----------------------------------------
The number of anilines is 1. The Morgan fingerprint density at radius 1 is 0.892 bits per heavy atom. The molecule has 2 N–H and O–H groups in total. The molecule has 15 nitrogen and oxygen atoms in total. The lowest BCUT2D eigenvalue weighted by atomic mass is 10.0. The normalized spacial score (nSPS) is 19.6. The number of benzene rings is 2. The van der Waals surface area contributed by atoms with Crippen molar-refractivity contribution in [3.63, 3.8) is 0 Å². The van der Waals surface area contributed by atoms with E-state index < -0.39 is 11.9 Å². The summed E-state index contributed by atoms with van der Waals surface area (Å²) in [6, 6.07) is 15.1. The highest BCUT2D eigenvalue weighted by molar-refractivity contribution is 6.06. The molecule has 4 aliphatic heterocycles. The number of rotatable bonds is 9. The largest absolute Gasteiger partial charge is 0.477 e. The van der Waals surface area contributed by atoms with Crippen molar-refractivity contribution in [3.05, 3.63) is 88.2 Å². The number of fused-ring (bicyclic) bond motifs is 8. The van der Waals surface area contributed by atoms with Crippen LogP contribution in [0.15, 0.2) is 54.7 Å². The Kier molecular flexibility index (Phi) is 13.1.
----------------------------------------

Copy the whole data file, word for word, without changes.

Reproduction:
The number of anilines is 1. The Morgan fingerprint density at radius 1 is 0.892 bits per heavy atom. The molecule has 2 N–H and O–H groups in total. The molecule has 15 nitrogen and oxygen atoms in total. The lowest BCUT2D eigenvalue weighted by atomic mass is 10.0. The normalized spacial score (nSPS) is 19.6. The number of benzene rings is 2. The van der Waals surface area contributed by atoms with Crippen molar-refractivity contribution in [3.63, 3.8) is 0 Å². The van der Waals surface area contributed by atoms with E-state index < -0.39 is 11.9 Å². The summed E-state index contributed by atoms with van der Waals surface area (Å²) in [6, 6.07) is 15.1. The highest BCUT2D eigenvalue weighted by molar-refractivity contribution is 6.06. The molecule has 4 aliphatic heterocycles. The number of rotatable bonds is 9. The largest absolute Gasteiger partial charge is 0.477 e. The van der Waals surface area contributed by atoms with Crippen molar-refractivity contribution in [3.05, 3.63) is 88.2 Å². The number of fused-ring (bicyclic) bond motifs is 8. The van der Waals surface area contributed by atoms with Crippen LogP contribution in [0.15, 0.2) is 54.7 Å². The Kier molecular flexibility index (Phi) is 13.1.